After being quiet for nearly two months, NVIDIA has come out this afternoon and released the NVIDIA 1.0-8762 Linux display drivers. Contained in this release are a few fixes, new product support, and more. Here at Phoronix we have taken a quick look at some of the changes.
22 May 2006
Since Stephen Shankland's article at CNET entitled New Linux look fuels old debate, we have been overwhelmed with requests to take a serious look at the frame-rate performance differences between the various open-source and proprietary contenders. Our first article on this topic, which will likely be the first of a series of examinations, is looking at the differences between the X.Org open-source ATI Radeon driver and that of ATI's official but proprietary fglrx display driver. Will open-source breathe new life into old GPU products?
6 May 2006
Last year we had taken an in-depth look at ATI's PowerPlay technology upon the support within the Linux fglrx display drivers. Now that Fedora Core 5 has been out for some time, and there have been quite a few monthly releases since that point, we are now back today as we re-examine ATI's PowerPlay using once again the Mobility RADEON X300. In this examination, we will also be using additional benchmarks beyond what was done in our original benchmarking fiesta, and we will be examining its power consumption when using the AC adapter and simply not the battery. Continue as we examine this technology once more, and get a better understanding if this implementation is for all mobile users.
28 April 2006
Now that we have covered the ATI Radeon X1000 series in-depth under Linux, we are back today with yet another look at the X1800XL but this time it comes in form of looking at Full Scene Anti-Aliasing. While premiering with the ATI Radeon X1000 series was new adaptive anti-aliasing and transparency super-sampling, these abilities have yet to be touched by the Linux 8.24.8 display drivers.
15 April 2006
Of ATI's likely 12 or 13 driver releases this year, the release coming out today should prove to be a very memorable moment for the red. Ahh... the sight of Radeon X1000 cards being powered by Linux; yes, the day has finally come! Among many other articles coming out today at Phoronix to commemorate this v8.24.8 ATI release is our driver examination.
12 April 2006
Four months since the launch of the 1.0-8178 Linux display drivers, NVIDIA is finally out of the starting gates with the official replacement. Among many other changes support for the new GeForce 7 series have been added to these 1.0-8756 drivers as well as a few peculiar changes for which we have been documenting over the past month with their internal 1.0-8751 candidate. Today at Phoronix, we have taken these new 1.0-8756 drivers for a performance spin.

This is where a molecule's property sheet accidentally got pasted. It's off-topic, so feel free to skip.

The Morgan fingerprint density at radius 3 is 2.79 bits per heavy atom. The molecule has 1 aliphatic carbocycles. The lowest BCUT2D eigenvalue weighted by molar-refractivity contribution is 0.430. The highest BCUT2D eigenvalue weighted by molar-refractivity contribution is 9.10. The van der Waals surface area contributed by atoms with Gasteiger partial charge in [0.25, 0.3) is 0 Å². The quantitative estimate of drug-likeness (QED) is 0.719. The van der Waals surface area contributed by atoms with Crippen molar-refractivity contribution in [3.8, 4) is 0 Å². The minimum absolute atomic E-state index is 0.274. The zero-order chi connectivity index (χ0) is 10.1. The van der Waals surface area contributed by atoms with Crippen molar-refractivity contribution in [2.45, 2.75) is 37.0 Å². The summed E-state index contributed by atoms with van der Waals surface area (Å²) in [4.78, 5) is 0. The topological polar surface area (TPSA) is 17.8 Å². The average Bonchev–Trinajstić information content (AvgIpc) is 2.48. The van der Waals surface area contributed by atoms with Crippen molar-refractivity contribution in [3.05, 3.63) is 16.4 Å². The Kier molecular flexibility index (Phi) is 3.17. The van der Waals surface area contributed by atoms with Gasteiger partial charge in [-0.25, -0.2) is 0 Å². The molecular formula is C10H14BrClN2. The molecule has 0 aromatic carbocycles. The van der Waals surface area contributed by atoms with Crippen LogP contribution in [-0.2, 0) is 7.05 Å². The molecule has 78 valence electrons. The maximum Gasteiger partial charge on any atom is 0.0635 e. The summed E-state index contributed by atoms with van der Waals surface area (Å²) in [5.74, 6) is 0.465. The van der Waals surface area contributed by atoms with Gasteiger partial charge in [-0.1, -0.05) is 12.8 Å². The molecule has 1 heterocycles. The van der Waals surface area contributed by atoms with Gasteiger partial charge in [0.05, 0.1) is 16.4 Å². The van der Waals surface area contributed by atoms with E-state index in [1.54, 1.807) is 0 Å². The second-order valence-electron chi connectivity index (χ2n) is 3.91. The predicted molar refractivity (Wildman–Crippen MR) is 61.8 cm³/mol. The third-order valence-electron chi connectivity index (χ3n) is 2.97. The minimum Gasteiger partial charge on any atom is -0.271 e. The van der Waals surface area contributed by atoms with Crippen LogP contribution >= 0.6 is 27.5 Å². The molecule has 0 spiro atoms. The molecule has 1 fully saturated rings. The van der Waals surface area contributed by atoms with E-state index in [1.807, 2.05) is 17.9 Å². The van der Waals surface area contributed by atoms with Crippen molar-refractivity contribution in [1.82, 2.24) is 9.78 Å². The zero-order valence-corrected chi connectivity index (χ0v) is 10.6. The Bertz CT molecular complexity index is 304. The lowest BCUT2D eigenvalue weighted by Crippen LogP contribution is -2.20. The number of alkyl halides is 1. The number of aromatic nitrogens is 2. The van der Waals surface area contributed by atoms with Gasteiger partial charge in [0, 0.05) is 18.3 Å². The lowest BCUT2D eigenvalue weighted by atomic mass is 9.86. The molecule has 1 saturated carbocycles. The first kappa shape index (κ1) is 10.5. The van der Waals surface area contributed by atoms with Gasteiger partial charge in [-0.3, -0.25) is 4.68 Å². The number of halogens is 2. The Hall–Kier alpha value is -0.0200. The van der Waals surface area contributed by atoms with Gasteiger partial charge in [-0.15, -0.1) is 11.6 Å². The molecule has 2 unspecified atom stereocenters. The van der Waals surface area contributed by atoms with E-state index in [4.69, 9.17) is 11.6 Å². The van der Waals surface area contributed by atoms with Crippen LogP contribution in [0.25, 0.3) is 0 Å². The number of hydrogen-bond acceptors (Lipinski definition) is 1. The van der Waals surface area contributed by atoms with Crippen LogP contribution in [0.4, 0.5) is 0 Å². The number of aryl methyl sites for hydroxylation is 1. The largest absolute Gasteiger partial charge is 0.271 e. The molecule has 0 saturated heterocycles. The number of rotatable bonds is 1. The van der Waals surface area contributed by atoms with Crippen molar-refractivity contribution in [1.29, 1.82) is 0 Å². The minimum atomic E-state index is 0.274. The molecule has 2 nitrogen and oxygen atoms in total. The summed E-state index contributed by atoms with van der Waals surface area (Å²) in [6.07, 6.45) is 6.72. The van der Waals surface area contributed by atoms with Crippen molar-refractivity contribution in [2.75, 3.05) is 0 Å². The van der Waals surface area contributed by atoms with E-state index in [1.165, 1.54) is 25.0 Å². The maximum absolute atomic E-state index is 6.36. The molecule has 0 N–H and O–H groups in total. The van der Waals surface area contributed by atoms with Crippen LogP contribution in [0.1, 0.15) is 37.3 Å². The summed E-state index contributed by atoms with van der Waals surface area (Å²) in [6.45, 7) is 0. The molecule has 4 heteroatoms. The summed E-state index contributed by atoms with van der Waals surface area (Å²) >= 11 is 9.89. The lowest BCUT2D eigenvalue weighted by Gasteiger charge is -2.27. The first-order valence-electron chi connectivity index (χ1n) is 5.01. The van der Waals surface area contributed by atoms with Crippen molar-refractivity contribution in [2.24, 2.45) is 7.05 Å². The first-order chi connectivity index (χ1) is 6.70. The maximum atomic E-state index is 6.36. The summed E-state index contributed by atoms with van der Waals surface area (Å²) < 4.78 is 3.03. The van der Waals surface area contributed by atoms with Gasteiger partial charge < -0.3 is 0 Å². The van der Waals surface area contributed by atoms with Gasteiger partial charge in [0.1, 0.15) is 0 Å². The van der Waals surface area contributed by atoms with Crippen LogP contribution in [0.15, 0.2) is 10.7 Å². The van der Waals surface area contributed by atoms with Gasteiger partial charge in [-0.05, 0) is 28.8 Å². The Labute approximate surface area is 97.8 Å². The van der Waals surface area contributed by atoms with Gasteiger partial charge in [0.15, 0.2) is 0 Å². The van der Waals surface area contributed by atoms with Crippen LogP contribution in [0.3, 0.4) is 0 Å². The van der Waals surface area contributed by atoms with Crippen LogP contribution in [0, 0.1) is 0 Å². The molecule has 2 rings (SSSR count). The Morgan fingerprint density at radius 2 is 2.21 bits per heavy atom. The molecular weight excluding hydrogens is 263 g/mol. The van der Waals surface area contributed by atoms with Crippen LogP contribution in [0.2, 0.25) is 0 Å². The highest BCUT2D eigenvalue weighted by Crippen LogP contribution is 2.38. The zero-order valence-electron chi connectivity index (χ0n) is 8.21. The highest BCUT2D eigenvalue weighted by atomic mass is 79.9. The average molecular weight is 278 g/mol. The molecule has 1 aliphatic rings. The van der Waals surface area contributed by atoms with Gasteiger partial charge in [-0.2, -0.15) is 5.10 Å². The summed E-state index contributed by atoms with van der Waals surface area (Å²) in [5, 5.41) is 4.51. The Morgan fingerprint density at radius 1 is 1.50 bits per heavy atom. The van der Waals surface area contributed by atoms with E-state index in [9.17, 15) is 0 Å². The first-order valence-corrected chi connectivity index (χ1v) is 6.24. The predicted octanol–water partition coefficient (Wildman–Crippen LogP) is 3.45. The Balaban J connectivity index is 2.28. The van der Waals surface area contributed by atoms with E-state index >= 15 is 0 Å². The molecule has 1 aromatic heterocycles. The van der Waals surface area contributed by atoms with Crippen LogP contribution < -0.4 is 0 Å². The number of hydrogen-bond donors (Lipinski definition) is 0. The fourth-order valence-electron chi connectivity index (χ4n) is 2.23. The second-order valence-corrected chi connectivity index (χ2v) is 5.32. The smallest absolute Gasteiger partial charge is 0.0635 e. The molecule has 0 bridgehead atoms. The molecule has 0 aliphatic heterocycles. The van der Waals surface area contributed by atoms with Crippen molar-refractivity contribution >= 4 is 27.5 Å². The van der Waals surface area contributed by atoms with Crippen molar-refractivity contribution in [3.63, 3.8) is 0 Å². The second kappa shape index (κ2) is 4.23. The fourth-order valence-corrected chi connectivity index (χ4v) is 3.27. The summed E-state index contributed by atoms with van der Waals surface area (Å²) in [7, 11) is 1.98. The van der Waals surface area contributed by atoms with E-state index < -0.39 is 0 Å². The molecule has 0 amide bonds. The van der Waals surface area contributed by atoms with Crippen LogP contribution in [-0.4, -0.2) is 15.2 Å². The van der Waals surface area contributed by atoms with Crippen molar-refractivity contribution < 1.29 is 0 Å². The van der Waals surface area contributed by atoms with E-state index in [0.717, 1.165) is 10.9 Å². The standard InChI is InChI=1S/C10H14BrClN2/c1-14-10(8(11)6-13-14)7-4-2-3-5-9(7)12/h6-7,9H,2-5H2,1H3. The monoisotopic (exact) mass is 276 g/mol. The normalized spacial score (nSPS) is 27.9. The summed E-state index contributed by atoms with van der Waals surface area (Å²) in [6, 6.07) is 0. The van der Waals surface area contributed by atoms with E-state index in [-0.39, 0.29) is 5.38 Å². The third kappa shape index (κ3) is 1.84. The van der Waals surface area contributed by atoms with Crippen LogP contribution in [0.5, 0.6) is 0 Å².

7 April 2006
When continuing our investigation for a recent article, it was found that Hewlett-Packard is hosting a NVIDIA Linux display driver that is numbered 1.0-8183. The interesting part about this is that the latest drivers available from NVIDIA's official site are 1.0-8178, which was released toward the end of last year. If you had read our other related articles, you will also know that we have been testing the 1.0-8751 Beta display drivers for most of this month now, and NVIDIA is not expected to release a new set until early April. What is inside the drivers that are entitled 8183 Revision 1? What are the details involved? We have a small report today on these findings, as well as a download.
26 March 2006
Here at Phoronix we have been covering the Scalable Link Interface support under Linux since its launch with the inception of the 1.0-8174 display drivers back on December 5, 2005. While this NVIDIA SLI support can still be considered very much rudimentary compared against the Microsoft Windows support with the ForceWare drivers, which were introduced back on November 9 of 2004, there is no clear sight for how it will ultimately fair in the world of Linux. According to some information we have obtained from our sources and research, NVIDIA's motives for Linux SLI may largely dissent from the public opinion. In this article today, there are a few comments we would like to share about the big green manufacturer and their outlook on alternative operating systems.
25 March 2006
Now that last week we presented the world with our findings for the NVIDIA GeForce 7900GT 256MB, we are back with our complete Linux gaming benchmarks. Although the 7900 supportive drivers are not yet in the hands of the public, we have obtained the Linux drivers from NVIDIA and are numbered 1.0-8751. Is the 7900 series plagued by the issues we had originally faced when dealing with the 7800GTX last year, and its clocking problems? We shall find out as we compare the 7900GT against some popular NVIDIA competitors.
14 March 2006
Since the public launch of the NVIDIA GeForce 7900 series this past week (March 09, 2006) we have been assisting Roderick Colenbrander, or better known as NVClock's Thunderbird, in appending support for this card under this Linux NVIDIA utility. For those that have never used NVClock, it is a text-based and graphical (GTK or Qt) utility released under the GNU General Public License and was originally designed as the lone NVIDIA overclocking utility. Today we have been testing some new NVClock code and have additional information available in regards to the 7900GT and other information to assist developers.
13 March 2006
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